New York Mayor Michael Bloomberg and a handful of Silicon Valley’s top technology investors are planning a nation-wide social media campaign to pressure congress to pass immigration reform. The so-called “virtual march” will attempt to galvanize thousands of netizens to email, tweet, and facebook their leaders to come up with a solution that solves the industry’s looming skills shortage.
“Usually in Washington when you try to push an issue, people knock on senators and congressmens doors, they hire paid lobbyists,” says Jonathan Feinblatt, policy advisor to Bloomberg, “but what we’re doing is actually using the tools of the technology trade–email, and facebook, and social networking–too actually raise the voice of the innovators in this country.”
To be sure, both Republicans and Democrats are bound together in a rare bi-partisan lovefest over the need for more high-skilled immigrants. They differ in how low-skilled and undocumented workers should be let into the country, and have been unable to separate low-skilled and high-skilled reform into different bills.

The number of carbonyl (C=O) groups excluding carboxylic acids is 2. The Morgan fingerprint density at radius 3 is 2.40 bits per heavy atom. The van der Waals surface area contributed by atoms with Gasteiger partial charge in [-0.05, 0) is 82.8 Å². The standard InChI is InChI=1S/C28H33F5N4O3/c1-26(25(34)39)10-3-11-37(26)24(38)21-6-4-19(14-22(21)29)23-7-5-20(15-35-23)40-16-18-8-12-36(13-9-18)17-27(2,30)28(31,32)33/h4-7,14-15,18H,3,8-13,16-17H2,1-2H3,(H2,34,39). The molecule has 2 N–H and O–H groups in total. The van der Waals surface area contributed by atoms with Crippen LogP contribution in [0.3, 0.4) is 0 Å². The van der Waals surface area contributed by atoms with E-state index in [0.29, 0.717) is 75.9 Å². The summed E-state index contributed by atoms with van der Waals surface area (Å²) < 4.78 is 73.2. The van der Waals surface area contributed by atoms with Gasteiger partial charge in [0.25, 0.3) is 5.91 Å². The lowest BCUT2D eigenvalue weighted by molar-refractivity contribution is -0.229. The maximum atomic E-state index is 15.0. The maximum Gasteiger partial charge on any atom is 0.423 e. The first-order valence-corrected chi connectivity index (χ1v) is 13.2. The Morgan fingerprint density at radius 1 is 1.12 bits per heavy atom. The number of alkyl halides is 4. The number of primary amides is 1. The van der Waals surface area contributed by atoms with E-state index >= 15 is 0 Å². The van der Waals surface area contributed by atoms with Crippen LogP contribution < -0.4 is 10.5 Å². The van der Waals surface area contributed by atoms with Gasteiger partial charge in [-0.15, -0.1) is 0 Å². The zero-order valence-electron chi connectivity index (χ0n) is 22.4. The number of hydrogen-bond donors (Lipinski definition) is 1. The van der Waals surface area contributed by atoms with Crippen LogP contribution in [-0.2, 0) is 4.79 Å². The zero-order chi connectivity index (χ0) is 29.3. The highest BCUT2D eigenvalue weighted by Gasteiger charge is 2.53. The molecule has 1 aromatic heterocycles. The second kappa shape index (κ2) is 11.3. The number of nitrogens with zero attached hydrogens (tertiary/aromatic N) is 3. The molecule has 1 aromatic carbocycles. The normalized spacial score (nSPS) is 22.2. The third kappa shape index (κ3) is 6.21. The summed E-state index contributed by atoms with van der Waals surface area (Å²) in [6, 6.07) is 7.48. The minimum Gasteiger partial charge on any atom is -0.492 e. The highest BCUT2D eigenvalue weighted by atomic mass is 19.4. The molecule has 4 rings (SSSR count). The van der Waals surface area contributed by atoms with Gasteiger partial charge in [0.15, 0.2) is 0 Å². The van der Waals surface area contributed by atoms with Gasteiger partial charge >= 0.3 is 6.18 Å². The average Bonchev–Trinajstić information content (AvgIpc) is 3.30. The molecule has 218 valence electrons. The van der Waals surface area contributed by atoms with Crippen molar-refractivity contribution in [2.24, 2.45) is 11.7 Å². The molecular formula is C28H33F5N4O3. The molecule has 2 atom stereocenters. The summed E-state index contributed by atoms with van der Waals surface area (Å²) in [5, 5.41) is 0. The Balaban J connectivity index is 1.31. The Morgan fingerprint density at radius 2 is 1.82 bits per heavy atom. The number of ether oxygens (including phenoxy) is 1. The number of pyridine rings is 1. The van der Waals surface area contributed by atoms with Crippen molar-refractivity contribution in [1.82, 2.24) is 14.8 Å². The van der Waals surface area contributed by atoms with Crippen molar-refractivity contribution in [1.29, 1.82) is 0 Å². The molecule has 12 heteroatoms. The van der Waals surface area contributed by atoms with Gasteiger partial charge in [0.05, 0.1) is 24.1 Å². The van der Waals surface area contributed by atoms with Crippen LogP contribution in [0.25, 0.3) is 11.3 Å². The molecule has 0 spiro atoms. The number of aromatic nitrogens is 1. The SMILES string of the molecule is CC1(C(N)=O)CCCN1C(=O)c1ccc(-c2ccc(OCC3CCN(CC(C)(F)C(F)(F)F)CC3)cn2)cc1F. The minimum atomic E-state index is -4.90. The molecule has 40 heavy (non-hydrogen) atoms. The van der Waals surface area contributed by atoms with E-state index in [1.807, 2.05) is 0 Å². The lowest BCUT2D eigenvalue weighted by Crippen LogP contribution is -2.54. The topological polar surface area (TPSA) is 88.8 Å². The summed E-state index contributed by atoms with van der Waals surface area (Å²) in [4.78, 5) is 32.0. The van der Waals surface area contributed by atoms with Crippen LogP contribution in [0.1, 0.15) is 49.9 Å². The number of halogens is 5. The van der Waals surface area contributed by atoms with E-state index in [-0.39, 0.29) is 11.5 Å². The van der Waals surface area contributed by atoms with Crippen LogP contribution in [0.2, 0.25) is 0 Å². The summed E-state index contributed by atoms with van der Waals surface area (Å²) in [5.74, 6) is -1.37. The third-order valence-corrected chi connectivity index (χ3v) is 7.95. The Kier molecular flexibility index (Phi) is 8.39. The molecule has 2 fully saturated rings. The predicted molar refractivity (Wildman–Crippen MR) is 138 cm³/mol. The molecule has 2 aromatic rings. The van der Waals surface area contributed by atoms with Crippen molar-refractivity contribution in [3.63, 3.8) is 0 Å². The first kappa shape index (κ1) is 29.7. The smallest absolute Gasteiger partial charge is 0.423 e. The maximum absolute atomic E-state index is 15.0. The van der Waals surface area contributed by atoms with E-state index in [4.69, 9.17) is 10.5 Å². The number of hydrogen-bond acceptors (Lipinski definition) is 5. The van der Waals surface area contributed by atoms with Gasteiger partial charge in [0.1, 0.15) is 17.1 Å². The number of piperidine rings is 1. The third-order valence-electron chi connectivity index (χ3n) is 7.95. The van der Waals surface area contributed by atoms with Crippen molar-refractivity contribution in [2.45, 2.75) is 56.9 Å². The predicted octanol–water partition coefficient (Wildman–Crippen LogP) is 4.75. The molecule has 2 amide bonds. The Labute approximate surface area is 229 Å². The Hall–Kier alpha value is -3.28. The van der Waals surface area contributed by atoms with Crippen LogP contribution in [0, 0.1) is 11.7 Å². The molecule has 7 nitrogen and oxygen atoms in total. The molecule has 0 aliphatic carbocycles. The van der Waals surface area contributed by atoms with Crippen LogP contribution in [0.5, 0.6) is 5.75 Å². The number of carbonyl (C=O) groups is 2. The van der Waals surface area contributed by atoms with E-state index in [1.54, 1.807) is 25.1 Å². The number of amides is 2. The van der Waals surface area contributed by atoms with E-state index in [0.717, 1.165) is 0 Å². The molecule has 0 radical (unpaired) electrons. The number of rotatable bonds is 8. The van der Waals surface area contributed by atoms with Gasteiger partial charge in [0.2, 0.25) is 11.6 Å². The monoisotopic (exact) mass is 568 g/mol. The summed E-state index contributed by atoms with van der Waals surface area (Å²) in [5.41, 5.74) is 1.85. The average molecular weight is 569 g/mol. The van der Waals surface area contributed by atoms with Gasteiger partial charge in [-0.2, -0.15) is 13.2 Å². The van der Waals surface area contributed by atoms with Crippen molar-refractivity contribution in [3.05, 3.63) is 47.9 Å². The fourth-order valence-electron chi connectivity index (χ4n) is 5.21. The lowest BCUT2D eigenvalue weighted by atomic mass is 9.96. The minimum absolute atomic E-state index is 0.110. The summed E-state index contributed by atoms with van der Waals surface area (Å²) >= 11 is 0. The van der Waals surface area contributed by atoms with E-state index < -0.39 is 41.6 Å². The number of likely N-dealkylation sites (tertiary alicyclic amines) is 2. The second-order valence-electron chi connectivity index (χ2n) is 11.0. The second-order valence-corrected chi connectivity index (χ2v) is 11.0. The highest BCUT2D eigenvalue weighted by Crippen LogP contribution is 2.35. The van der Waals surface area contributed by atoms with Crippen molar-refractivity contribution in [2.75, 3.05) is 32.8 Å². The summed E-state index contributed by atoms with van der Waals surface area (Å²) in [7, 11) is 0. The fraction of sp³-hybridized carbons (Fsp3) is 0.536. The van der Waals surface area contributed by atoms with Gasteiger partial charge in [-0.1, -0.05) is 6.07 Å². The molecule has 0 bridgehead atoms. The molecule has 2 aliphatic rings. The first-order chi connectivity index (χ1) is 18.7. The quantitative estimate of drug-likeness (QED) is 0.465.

There’s no guarantee that congress will find a compromise. As recently as last week, Senator John McCain got heckled at an angry town hall for attempting to persuade Arizona residents to accept a more lenient policy towards undocumented workers. Feinblatt argues that an overwhelming social media protest the consequences for failing to pass a bill will be greater than passing a relatively unpopular bill.
Sometime in the spring, Bloomberg will join investors, such as SV Angel’s Ron Conway, Union Square Ventures’ Fred Wilson, and 500 Startups’ Dave McClure, in galvanizing their own communities for a massive online march. Readers can learn more about the campaign at http://www.marchforinnovation.com/